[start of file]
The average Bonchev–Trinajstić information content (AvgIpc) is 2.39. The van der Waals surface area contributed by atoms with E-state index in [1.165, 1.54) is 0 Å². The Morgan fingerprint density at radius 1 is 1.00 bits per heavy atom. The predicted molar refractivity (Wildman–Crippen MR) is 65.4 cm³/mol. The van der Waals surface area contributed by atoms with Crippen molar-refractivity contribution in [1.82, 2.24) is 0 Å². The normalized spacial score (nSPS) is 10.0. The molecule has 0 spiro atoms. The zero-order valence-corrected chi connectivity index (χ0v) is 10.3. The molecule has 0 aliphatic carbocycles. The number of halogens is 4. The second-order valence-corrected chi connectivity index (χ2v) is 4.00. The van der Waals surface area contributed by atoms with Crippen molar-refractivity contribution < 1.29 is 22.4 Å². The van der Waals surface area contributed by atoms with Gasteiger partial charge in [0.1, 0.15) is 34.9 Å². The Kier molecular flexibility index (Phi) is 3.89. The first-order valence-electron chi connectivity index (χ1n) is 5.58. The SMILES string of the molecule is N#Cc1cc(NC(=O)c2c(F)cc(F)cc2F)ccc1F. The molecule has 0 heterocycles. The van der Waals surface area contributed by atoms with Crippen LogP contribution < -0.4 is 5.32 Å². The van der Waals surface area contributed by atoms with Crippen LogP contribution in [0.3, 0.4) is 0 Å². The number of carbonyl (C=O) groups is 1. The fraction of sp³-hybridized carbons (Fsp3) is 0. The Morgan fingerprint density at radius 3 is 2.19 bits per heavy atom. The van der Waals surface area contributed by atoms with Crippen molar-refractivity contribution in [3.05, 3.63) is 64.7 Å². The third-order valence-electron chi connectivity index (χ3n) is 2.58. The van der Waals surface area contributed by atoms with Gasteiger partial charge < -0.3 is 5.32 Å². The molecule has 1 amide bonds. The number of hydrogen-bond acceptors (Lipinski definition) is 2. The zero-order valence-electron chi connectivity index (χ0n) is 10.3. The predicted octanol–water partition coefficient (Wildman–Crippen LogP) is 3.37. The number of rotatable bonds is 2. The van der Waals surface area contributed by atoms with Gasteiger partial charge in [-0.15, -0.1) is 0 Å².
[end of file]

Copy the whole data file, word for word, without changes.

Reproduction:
The average Bonchev–Trinajstić information content (AvgIpc) is 2.39. The van der Waals surface area contributed by atoms with E-state index in [1.165, 1.54) is 0 Å². The Morgan fingerprint density at radius 1 is 1.00 bits per heavy atom. The predicted molar refractivity (Wildman–Crippen MR) is 65.4 cm³/mol. The van der Waals surface area contributed by atoms with Crippen molar-refractivity contribution in [1.82, 2.24) is 0 Å². The normalized spacial score (nSPS) is 10.0. The molecule has 0 spiro atoms. The zero-order valence-corrected chi connectivity index (χ0v) is 10.3. The molecule has 0 aliphatic carbocycles. The number of halogens is 4. The second-order valence-corrected chi connectivity index (χ2v) is 4.00. The van der Waals surface area contributed by atoms with Crippen molar-refractivity contribution < 1.29 is 22.4 Å². The van der Waals surface area contributed by atoms with Gasteiger partial charge in [0.1, 0.15) is 34.9 Å². The Kier molecular flexibility index (Phi) is 3.89. The first-order valence-electron chi connectivity index (χ1n) is 5.58. The SMILES string of the molecule is N#Cc1cc(NC(=O)c2c(F)cc(F)cc2F)ccc1F. The molecule has 0 heterocycles. The van der Waals surface area contributed by atoms with Crippen LogP contribution < -0.4 is 5.32 Å². The van der Waals surface area contributed by atoms with Crippen LogP contribution in [0.3, 0.4) is 0 Å². The number of carbonyl (C=O) groups is 1. The fraction of sp³-hybridized carbons (Fsp3) is 0. The Morgan fingerprint density at radius 3 is 2.19 bits per heavy atom. The van der Waals surface area contributed by atoms with Crippen molar-refractivity contribution in [3.05, 3.63) is 64.7 Å². The third-order valence-electron chi connectivity index (χ3n) is 2.58. The van der Waals surface area contributed by atoms with Gasteiger partial charge < -0.3 is 5.32 Å². The molecule has 1 amide bonds. The number of hydrogen-bond acceptors (Lipinski definition) is 2. The zero-order valence-electron chi connectivity index (χ0n) is 10.3. The predicted octanol–water partition coefficient (Wildman–Crippen LogP) is 3.37. The number of rotatable bonds is 2. The van der Waals surface area contributed by atoms with Gasteiger partial charge in [-0.15, -0.1) is 0 Å².